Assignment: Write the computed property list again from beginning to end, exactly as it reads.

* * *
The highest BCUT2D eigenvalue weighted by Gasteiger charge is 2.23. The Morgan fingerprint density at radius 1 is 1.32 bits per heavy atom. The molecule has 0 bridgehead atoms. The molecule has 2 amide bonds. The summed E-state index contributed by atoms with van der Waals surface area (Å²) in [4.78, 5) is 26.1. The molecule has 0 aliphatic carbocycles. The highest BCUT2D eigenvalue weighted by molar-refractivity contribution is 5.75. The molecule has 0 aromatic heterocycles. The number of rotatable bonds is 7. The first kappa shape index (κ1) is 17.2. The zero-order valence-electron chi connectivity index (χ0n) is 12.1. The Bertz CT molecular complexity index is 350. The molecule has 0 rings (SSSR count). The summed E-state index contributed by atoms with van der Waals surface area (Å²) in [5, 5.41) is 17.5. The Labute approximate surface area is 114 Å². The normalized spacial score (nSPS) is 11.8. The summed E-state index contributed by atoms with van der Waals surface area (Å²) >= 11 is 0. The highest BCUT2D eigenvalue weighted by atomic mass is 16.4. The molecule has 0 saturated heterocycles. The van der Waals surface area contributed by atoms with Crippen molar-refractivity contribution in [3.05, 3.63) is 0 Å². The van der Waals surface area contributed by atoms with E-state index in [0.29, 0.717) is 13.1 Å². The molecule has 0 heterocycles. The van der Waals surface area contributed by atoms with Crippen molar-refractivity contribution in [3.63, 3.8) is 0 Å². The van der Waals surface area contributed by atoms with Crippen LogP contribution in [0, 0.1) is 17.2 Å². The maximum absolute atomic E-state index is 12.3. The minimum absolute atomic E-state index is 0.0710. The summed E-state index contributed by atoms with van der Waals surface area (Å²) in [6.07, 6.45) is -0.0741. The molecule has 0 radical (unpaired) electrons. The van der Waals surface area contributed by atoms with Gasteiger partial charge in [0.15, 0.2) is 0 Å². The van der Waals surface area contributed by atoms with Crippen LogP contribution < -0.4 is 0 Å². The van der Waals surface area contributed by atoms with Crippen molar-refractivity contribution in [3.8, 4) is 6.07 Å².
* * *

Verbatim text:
The highest BCUT2D eigenvalue weighted by Gasteiger charge is 2.23. The Morgan fingerprint density at radius 1 is 1.32 bits per heavy atom. The molecule has 0 bridgehead atoms. The molecule has 2 amide bonds. The summed E-state index contributed by atoms with van der Waals surface area (Å²) in [4.78, 5) is 26.1. The molecule has 0 aliphatic carbocycles. The highest BCUT2D eigenvalue weighted by molar-refractivity contribution is 5.75. The molecule has 0 aromatic heterocycles. The number of rotatable bonds is 7. The first kappa shape index (κ1) is 17.2. The zero-order valence-electron chi connectivity index (χ0n) is 12.1. The Bertz CT molecular complexity index is 350. The molecule has 0 rings (SSSR count). The summed E-state index contributed by atoms with van der Waals surface area (Å²) in [5, 5.41) is 17.5. The Labute approximate surface area is 114 Å². The normalized spacial score (nSPS) is 11.8. The summed E-state index contributed by atoms with van der Waals surface area (Å²) >= 11 is 0. The highest BCUT2D eigenvalue weighted by atomic mass is 16.4. The molecule has 0 saturated heterocycles. The van der Waals surface area contributed by atoms with Crippen molar-refractivity contribution in [3.05, 3.63) is 0 Å². The van der Waals surface area contributed by atoms with E-state index in [0.29, 0.717) is 13.1 Å². The molecule has 0 heterocycles. The van der Waals surface area contributed by atoms with Crippen molar-refractivity contribution in [3.63, 3.8) is 0 Å². The van der Waals surface area contributed by atoms with Crippen LogP contribution in [0, 0.1) is 17.2 Å². The maximum absolute atomic E-state index is 12.3. The minimum absolute atomic E-state index is 0.0710. The summed E-state index contributed by atoms with van der Waals surface area (Å²) in [6.07, 6.45) is -0.0741. The molecule has 0 radical (unpaired) electrons. The van der Waals surface area contributed by atoms with Gasteiger partial charge in [0.15, 0.2) is 0 Å². The van der Waals surface area contributed by atoms with Crippen LogP contribution < -0.4 is 0 Å². The van der Waals surface area contributed by atoms with Crippen molar-refractivity contribution in [3.8, 4) is 6.07 Å².